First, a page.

• Finally, older adults are more likely to live with cancer, heart disease, arthritis, and other chronic illnesses. Many take prescription opioid medications to help with the associated pain of those conditions. Some people get hooked on those prescription medications, then switch to heroin because it can be cheaper and easier to obtain. Result? They become hooked on both.

Treatment Is the Best Path

At the addiction treatment center where I am chief medical officer, the older adults we see typically take longer to get through detox. They also tend to be more prone to delirium and even hallucinations than younger patients.

However, treatment centers with medically assisted detox capability can provide older patients with medications to make detox far more bearable. Many centers also offer tailored therapy, support, and expertise to make a recovery go more smoothly.

Bottom line: Despite these challenges, especially early in recovery, treatment is still the best way forward for older people with drug or alcohol issues.

What to Look for in a Treatment Center

If you or a loved one needs treatment for drug or alcohol problems, and you’re researching facilities, consider this checklist of questions to ask the admissions person:

  • What is the age range of your patients?
  • Does your medical team have expertise with older patients?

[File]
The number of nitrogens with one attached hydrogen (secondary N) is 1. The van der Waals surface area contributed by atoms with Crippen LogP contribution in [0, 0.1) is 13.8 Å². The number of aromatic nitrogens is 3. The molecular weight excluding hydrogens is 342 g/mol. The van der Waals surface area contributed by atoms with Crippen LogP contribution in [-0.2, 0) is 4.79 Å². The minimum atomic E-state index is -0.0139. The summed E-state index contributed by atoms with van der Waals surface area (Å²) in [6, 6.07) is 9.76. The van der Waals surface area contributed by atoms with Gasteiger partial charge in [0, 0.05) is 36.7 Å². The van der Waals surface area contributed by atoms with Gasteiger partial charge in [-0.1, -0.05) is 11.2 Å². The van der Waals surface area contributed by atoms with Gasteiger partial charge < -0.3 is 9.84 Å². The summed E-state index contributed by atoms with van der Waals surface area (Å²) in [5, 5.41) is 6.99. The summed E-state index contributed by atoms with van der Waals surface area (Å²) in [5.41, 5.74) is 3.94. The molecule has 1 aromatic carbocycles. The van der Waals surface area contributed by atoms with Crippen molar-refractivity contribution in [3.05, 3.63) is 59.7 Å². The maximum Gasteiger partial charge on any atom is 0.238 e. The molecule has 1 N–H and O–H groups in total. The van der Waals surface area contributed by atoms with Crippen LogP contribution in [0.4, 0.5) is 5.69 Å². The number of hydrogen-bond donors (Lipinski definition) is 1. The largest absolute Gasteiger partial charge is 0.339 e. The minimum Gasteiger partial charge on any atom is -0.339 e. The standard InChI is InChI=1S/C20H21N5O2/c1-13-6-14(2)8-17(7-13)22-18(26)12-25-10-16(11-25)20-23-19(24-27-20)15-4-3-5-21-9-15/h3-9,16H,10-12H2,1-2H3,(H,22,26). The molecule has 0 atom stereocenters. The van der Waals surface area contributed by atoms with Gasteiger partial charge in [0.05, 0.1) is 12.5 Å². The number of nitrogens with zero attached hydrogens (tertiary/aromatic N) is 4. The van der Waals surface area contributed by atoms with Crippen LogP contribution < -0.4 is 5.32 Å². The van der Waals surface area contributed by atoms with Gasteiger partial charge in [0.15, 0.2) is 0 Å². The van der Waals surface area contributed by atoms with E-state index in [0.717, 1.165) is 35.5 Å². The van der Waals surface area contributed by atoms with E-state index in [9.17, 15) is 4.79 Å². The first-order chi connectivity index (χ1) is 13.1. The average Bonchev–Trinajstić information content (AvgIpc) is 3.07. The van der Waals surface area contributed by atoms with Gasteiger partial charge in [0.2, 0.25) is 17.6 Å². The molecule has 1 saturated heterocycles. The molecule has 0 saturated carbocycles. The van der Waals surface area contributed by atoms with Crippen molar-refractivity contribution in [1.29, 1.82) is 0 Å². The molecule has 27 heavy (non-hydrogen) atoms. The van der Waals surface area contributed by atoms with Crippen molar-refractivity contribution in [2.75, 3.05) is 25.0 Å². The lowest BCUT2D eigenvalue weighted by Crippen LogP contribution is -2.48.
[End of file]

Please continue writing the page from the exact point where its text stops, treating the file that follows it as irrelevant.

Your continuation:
• Is your center fully wheelchair accessible, and do you have wheelchairs onsite?
  • Do you have a chronic pain program? (Older patients sometimes have pain issues.)
  • Do you have expertise in fall prevention?
  • Do you offer step-down care (IOP, standard outpatient, halfway house, etc.) tailored to older adults?
  • Do you provide a detailed aftercare plan that is tailored to older adults?

Also, when looking for treatment, keep in mind that not a lot is known about the best models of care for elderly patients. That said, research shows that older patients see better results with longer durations of care.1

What Family Members and Caregivers Can Do

Older adults usually turn to drugs or alcohol—and get addicted to them—for the same reasons as their younger peers: As a way to self-medicate, to reduce their pain (mental and physical), or to “fix” their depression, anxiety, trauma, or other mental illness.

To help head off this path to addiction, family members and caregivers need to know if their older adult is getting needed social services, is connected to a nearby senior care center, has in-home care or social worker support if needed, and has other social supports in place.

As a family member or caregiver, if you believe that things have progressed to addiction, be determined to take action. Let your loved one know you’re concerned and ask how you can help. Try your best to be kind, patient, supportive—but also direct. That’s always the best way.

Once you have that conversation, you may need to suggest addiction treatment. Make it clear to your loved one that you fully support the move and that it could be a great option. Your support for it could be a significant deciding factor in his or her decision to go.

To find a therapist, visit the Psychology Today Therapy Directory.

References

[1] Substance Use in Older Adults DrugFacts. (July 2020) National Institute on Drug Abuse.